Functional reorganization of language networks for semantics and syntax in chronic stroke: Evidence from MEG

Aneta Kielar, Tiffany Deschamps, Regina Jokel, Jed A. Meltzer

Research output: Contribution to journalArticlepeer-review

29 Scopus citations


Using magnetoencephalography, we investigated the potential of perilesional and contralesional activity to support language recovery in patients with poststroke aphasia. In healthy young controls, left-lateralized ventral frontotemporal regions responded to semantic anomalies during sentence comprehension and bilateral dorsal frontoparietal regions responded to syntactic anomalies. Older adults showed more extensive bilateral responses to the syntactic anomalies and less lateralized responses to the semantic anomalies, with decreased activation in the left occipital and parietal regions for both semantic and syntactic anomalies. In aphasic participants, we observed compensatory recruitment in the right hemisphere (RH), which varied depending on the type of linguistic information that was processed. For semantic anomalies, aphasic patients activated some preserved left hemisphere regions adjacent to the lesion, as well as homologous parietal and temporal RH areas. Patients also recruited right inferior and dorsolateral frontal cortex that was not activated in the healthy participants. Responses for syntactic anomalies did not reach significance in patients. Correlation analyses indicated that recruitment of homologous temporoparietal RH areas is associated with better semantic performance, whereas higher accuracy on the syntactic task was related to bilateral superior temporoparietal and right frontal activity. The results suggest that better recovery of semantic processing is associated with a shift to ventral brain regions in the RH. In contrast, preservation of syntactic processing is mediated by dorsal areas, bilaterally, although recovery of syntactic processing tends to be poorer than semantic. Hum Brain Mapp 37:2869–2893, 2016.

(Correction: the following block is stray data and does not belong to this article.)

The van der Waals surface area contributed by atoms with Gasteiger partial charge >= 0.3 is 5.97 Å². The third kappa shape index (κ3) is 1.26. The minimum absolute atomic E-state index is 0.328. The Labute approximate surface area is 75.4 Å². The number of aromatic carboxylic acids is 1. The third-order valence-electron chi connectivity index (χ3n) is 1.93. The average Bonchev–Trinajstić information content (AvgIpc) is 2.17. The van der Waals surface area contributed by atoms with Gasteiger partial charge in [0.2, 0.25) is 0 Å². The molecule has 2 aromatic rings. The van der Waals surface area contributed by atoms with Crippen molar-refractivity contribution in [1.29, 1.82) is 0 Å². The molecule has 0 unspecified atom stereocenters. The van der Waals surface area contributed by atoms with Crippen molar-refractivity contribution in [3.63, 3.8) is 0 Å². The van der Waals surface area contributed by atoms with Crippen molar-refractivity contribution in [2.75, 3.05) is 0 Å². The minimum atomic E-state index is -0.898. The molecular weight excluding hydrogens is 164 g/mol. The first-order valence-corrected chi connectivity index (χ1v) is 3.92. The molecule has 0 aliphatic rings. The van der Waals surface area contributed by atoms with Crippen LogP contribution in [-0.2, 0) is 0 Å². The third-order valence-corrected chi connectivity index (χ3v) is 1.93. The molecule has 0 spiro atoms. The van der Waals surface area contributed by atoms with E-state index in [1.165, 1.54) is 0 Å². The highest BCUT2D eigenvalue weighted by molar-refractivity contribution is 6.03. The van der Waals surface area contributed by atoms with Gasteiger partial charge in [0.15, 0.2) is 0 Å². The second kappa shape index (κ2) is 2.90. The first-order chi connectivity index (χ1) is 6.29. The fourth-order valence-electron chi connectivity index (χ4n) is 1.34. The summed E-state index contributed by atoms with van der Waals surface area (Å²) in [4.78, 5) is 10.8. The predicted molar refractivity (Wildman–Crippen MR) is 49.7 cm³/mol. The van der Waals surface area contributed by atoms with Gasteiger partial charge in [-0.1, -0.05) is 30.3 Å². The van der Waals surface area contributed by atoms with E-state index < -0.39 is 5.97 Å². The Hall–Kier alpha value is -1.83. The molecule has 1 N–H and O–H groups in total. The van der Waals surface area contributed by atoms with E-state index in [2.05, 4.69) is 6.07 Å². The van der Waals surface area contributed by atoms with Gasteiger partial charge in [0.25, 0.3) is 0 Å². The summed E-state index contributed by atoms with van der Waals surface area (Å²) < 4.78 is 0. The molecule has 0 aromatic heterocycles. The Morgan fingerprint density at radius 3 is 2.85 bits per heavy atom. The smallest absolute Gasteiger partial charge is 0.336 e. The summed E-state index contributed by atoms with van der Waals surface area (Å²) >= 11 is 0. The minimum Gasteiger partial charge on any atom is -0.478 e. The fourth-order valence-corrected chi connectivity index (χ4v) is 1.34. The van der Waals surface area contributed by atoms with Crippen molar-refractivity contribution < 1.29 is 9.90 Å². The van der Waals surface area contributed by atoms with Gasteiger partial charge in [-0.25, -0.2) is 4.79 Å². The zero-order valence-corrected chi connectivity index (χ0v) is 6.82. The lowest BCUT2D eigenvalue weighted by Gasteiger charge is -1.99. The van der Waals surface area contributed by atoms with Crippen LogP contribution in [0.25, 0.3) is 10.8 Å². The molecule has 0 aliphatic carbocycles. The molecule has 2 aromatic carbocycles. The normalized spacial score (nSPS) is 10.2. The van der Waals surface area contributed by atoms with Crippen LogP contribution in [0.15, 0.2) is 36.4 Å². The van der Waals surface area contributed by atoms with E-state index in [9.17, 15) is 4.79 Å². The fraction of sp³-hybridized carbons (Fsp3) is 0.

Original languageEnglish (US)
Pages (from-to)2869-2893
Number of pages25
JournalHuman Brain Mapping
Issue number8
StatePublished - Aug 1 2016


  • 8–30 Hz ERD
  • : aphasia
  • MEG
  • beamforming
  • compensation
  • language recovery
  • oscillations
  • semantics
  • sentence comprehension
  • stroke
  • syntax

ASJC Scopus subject areas

  • Anatomy
  • Radiological and Ultrasound Technology
  • Radiology Nuclear Medicine and imaging
  • Neurology
  • Clinical Neurology


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